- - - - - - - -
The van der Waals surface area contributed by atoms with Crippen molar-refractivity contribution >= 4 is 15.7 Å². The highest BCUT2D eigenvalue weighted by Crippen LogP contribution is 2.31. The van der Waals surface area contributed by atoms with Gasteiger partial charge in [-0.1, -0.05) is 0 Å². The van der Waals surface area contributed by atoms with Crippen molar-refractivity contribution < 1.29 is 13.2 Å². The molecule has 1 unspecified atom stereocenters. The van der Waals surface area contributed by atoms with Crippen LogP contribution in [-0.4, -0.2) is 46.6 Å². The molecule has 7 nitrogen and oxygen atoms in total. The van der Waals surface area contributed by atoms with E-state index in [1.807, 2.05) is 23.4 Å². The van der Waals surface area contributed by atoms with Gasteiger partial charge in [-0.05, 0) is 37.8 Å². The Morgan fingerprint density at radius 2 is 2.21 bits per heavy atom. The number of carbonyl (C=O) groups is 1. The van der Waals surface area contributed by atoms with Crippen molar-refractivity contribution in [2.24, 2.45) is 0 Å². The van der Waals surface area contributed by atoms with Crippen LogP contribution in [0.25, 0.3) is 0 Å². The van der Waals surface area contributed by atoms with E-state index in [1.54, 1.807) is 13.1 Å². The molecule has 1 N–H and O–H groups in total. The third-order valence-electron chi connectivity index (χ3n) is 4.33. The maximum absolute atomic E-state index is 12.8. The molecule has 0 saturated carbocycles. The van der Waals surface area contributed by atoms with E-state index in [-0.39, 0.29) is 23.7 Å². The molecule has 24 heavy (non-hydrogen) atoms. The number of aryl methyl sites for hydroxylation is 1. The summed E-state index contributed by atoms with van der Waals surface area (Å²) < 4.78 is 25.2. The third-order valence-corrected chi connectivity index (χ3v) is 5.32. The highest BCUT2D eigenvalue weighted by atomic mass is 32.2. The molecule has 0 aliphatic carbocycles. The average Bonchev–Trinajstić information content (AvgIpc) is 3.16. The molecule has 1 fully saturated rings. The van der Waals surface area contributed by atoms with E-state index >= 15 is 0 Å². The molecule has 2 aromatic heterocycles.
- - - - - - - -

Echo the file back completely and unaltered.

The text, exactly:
The van der Waals surface area contributed by atoms with Crippen molar-refractivity contribution >= 4 is 15.7 Å². The highest BCUT2D eigenvalue weighted by Crippen LogP contribution is 2.31. The van der Waals surface area contributed by atoms with Gasteiger partial charge in [-0.1, -0.05) is 0 Å². The van der Waals surface area contributed by atoms with Crippen molar-refractivity contribution < 1.29 is 13.2 Å². The molecule has 1 unspecified atom stereocenters. The van der Waals surface area contributed by atoms with Crippen LogP contribution in [-0.4, -0.2) is 46.6 Å². The molecule has 7 nitrogen and oxygen atoms in total. The van der Waals surface area contributed by atoms with E-state index in [1.807, 2.05) is 23.4 Å². The van der Waals surface area contributed by atoms with Gasteiger partial charge in [-0.05, 0) is 37.8 Å². The Morgan fingerprint density at radius 2 is 2.21 bits per heavy atom. The number of carbonyl (C=O) groups is 1. The van der Waals surface area contributed by atoms with Crippen molar-refractivity contribution in [2.24, 2.45) is 0 Å². The van der Waals surface area contributed by atoms with Crippen LogP contribution in [0.25, 0.3) is 0 Å². The van der Waals surface area contributed by atoms with E-state index in [1.54, 1.807) is 13.1 Å². The molecule has 1 N–H and O–H groups in total. The third-order valence-electron chi connectivity index (χ3n) is 4.33. The maximum absolute atomic E-state index is 12.8. The molecule has 0 saturated carbocycles. The van der Waals surface area contributed by atoms with E-state index in [-0.39, 0.29) is 23.7 Å². The molecule has 24 heavy (non-hydrogen) atoms. The number of aryl methyl sites for hydroxylation is 1. The summed E-state index contributed by atoms with van der Waals surface area (Å²) < 4.78 is 25.2. The third-order valence-corrected chi connectivity index (χ3v) is 5.32. The highest BCUT2D eigenvalue weighted by atomic mass is 32.2. The molecule has 0 aliphatic carbocycles. The average Bonchev–Trinajstić information content (AvgIpc) is 3.16. The molecule has 1 fully saturated rings. The van der Waals surface area contributed by atoms with E-state index >= 15 is 0 Å². The molecule has 2 aromatic heterocycles.